A Travellerspoint blog

Day 218 -222 – Egyptian Men; Sleazeballs and Thieves

27th April – 1st May 2012

sunny 39 °C

The ensuing five days were spent on and around the Nile. In Aswan the water was clean enough to drink, the views were splendid and the Egyptian men foul. Kamal, a veritable peacock amongst pigeons, had been sure to leave us with a few guideline prices but it did little to stem the wild attempts at overcharging we were faced with.

Over the following five days we waited for Redvers to arrive from Sudan. We hired feluccas to sail us up and down the Nile, we visited the Nubian museum, we spent an afternoon reading on Kitcheners Island, a botanical garden, we even took an overnight felucca ride that was cut short when a sand storm blew in and left us prematurely moored, drinking cold beers and colder gin and tonics, on the banks of the Nile waiting for it blow through.

We visited the Temple of Philae where we paid for our tickets only to walk through the door and be confronted by twenty or so young men who controlled the boats that could take us to the island on which the Temple had been rebuilt. Our entrance ticket price was 60 Egyptian Pounds each and these guys wanted 100 each for a five minute boat ride. (For a local it should cost 20 EGP per person.) The first guy was furiously dismissed by us and angrily went back to sit in his boat. Making friends should never begin with telling a man that he is ‘... a fucking thief who belongs in prison... ‘ and so Somers and I, the latter lightened by the loss of his patience stood in silence on a concrete jetty, now the centre of hushed mocking and derisive looks, whilst the surrounding men looked on at the irate Englishman and his fiancé. Eventually one guy came over to offer a different price. We told him the most we’d pay was 60 there and back and that he would have to wait for us whilst we wandered the island. After five minutes, he reluctantly agreed suggesting that we could give tips at the end. We told him that the possibility of tips was remote since he’d tried to con us on our first interaction. His smile became weighted as his face turned to scorn.

Another ’top destination’ was the Aswan High Dam which had to be the most over-guarded, over-rated and unimpressive water based structure in all of the world. We’ve seen weirs on the Thames that are more impressive. Firstly it’s not particularly high, not by modern standards anyway, and secondly whatever height it does have is completely stolen by the ‘architecture’ that is just a vast amount of rock and sand piled around an underground wall so that although the structure is fifty metres high its top is only forty metres across and its base is almost a kilometre in cross section. That means that in cross section it looks like a very flat triangle. If James Bond tried to abseil down it he’d look like a bloody electrician laying cable as he walked out five hundred metres across a barely declining slope. Built with all the verve and sense of occasion expected from the Communists of the USSR, the dam resembled a demolished high rise with a road built across its rubble piled top; even with plenty of tanks and boy soldiers with crap guns stationed all the way around it we felt cheated. The lake, Nasser, behind it was impressive, as was the energy and water the structure supplies, but the only really exciting thing about such a drab pile of rock was that if it ever bursts, every thieving Egyptian between Aswan and Alexandria will be washed into the Mediterranean. (I lied, the other exciting thing that stems from the first exciting thing is that surrounding the dam are missile installations waiting for Dr No or Mr Blomfeld or anyone else to declare that they are going to test out their new weapon only for Jimmy Bond, sparky, to rock up, probably in a taxi, and walk down the dam wall to save the day. [The last term was an expletive not a description.])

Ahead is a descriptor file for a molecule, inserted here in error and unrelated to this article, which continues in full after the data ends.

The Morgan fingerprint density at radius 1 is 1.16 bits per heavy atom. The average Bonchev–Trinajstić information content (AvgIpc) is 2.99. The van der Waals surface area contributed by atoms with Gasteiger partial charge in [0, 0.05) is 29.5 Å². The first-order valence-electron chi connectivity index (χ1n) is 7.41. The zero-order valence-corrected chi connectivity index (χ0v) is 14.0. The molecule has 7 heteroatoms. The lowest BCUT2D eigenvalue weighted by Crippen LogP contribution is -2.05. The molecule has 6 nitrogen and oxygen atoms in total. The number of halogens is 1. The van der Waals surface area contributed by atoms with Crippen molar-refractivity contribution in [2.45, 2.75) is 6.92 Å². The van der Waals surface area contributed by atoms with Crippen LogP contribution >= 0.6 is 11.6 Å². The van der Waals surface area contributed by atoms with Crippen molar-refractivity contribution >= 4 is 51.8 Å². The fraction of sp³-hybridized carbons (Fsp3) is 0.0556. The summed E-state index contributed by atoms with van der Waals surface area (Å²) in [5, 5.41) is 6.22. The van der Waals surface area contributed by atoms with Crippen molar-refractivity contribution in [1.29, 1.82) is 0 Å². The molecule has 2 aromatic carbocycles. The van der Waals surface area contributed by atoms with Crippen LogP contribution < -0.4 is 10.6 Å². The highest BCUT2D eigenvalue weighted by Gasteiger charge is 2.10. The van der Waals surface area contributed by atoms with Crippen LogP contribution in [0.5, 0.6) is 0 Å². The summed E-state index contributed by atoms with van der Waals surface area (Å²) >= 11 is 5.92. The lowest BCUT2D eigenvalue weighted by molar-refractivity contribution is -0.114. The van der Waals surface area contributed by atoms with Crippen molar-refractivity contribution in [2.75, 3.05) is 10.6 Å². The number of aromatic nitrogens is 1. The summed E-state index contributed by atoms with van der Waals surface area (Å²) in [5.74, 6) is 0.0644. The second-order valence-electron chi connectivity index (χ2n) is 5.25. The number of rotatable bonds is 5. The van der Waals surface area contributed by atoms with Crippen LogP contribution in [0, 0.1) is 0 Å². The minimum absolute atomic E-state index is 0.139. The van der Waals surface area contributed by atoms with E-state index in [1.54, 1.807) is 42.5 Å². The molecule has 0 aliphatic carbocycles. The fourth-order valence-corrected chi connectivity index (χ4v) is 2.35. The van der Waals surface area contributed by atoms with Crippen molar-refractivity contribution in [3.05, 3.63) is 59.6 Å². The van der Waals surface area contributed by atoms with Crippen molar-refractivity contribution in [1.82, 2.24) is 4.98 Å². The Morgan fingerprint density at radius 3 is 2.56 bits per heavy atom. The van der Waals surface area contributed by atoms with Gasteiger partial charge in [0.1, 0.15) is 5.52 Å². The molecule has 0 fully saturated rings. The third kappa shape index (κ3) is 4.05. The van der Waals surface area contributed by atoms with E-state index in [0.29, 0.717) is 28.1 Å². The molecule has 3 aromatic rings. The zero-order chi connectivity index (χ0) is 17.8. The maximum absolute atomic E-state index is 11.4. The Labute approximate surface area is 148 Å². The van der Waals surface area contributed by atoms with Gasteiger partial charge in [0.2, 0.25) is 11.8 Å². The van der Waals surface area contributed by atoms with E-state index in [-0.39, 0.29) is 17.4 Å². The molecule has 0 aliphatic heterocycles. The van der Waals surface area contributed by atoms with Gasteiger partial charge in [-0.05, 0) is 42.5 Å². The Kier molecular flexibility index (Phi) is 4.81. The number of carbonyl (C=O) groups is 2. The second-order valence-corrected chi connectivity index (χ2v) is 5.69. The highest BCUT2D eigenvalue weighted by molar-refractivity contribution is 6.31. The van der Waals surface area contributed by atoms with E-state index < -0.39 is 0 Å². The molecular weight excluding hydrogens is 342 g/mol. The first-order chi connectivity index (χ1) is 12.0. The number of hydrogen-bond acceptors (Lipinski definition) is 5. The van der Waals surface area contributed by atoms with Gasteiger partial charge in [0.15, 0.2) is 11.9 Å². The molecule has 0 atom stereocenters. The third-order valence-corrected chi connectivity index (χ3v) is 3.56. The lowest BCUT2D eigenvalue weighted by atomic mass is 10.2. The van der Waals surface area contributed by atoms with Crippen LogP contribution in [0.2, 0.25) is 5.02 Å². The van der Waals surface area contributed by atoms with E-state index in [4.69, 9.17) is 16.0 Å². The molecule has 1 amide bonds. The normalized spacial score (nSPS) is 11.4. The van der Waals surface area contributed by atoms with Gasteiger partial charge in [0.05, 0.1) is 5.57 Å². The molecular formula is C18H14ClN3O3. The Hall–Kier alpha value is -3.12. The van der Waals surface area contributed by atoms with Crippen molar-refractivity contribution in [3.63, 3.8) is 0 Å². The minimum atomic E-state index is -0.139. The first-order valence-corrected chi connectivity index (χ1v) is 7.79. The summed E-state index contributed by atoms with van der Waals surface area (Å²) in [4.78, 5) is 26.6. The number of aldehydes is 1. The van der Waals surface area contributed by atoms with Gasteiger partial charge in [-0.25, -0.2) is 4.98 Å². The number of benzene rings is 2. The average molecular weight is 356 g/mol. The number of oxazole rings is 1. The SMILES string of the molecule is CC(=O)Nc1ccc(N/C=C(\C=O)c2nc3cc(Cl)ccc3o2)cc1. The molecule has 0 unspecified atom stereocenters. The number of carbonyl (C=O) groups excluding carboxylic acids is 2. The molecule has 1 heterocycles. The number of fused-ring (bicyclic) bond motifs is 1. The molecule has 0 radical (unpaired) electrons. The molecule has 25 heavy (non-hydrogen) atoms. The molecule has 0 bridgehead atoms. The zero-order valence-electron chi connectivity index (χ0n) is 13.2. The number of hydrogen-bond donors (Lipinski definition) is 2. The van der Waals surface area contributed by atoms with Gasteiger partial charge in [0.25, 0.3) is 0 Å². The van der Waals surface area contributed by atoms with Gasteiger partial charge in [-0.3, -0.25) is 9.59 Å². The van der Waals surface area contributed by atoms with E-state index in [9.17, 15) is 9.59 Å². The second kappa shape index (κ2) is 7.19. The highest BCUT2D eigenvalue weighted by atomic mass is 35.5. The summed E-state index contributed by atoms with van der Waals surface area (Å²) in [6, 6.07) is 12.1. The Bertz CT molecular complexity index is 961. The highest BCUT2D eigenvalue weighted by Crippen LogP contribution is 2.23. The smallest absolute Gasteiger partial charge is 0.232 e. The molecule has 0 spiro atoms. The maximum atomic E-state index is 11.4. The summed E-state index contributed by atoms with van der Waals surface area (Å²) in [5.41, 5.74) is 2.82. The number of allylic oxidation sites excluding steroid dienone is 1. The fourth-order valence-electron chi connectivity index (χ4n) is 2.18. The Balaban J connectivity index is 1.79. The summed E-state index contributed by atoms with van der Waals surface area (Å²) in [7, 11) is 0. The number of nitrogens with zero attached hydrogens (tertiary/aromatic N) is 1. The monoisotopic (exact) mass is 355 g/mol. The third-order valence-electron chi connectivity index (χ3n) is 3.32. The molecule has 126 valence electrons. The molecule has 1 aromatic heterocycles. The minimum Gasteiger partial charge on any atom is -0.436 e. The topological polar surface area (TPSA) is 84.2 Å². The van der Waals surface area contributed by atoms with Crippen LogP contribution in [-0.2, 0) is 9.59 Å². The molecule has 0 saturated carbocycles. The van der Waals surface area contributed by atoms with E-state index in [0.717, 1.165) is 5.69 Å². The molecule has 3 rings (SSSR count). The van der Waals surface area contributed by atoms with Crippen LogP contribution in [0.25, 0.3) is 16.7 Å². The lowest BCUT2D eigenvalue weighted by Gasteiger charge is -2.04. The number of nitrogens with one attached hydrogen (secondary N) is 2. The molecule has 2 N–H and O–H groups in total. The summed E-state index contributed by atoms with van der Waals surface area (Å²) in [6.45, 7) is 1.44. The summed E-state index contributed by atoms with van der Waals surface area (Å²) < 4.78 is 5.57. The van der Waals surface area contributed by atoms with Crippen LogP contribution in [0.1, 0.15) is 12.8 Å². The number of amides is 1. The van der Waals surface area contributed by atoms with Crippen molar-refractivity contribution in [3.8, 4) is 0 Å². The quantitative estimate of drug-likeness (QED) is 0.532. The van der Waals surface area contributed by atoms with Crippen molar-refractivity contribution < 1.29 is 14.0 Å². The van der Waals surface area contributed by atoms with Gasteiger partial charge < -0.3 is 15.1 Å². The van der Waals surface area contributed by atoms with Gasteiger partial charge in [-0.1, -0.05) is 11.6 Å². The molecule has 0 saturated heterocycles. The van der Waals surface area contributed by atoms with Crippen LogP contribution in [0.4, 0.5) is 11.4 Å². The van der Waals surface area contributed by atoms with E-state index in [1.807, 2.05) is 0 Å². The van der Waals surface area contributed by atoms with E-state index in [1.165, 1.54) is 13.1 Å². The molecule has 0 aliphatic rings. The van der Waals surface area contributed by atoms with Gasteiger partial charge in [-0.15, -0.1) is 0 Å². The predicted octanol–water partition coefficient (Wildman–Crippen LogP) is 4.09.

Sadly the most vivid memory of the Egyptians in Aswan would remain as a bunch of overcharging thieves. A thousand percent mark up was not extraordinary and when questioned, a thousand more excuses were on hand in defence. Tourism is back on the up in Egypt but it still remains at less than a third of what it was. The people were desperate to make a living but their desperation came at the cost of decency and morality. Never shy we frequently berated those overcharging and even received apologies from some of the shop owners, but it didn’t stop them.

Aswan was also about to receive another accolade, that of the sleaziest men. Its probably unfair to blame just the men though, since Aswan is the gigolo capital of Egypt. ‘Bored with your man, need something exotic? Then come visit the pyramids and find your very own pharaoh and he can show you how to praise the Gods with his towering obelisk.’ Sex tourism is big business, it’s only slightly weird when it is women that are seeking the fun. Whether its innate or learned, mostly the former I suspect, men were not shy to stare at Laura, salivating like Neanderthals at a piece of meat as they looked her up and down, even dressed conservatively she attracted stares and more over the occasional groping. We could only imagine what it would be like for a single female in Aswan. Con merchants attempted to lighten our pockets and everyone expected baksheesh, a tip for a service. ‘Is the museum this way?’ ‘Yes. Baksheesh?’ ‘No thanks.’

The men of Aswan had done little to endear us. In fact every encounter became a soul drowning affair that normally involved an irate “KHALAS!” (Enough!) being issued from my lips whilst stood square on to these small minded, two dimensional sleazy desperadoes. How about that for stereotyping an entire ‘profession’ of tourism related con-men?

Posted by ibeamish 09:48 Archived in Egypt

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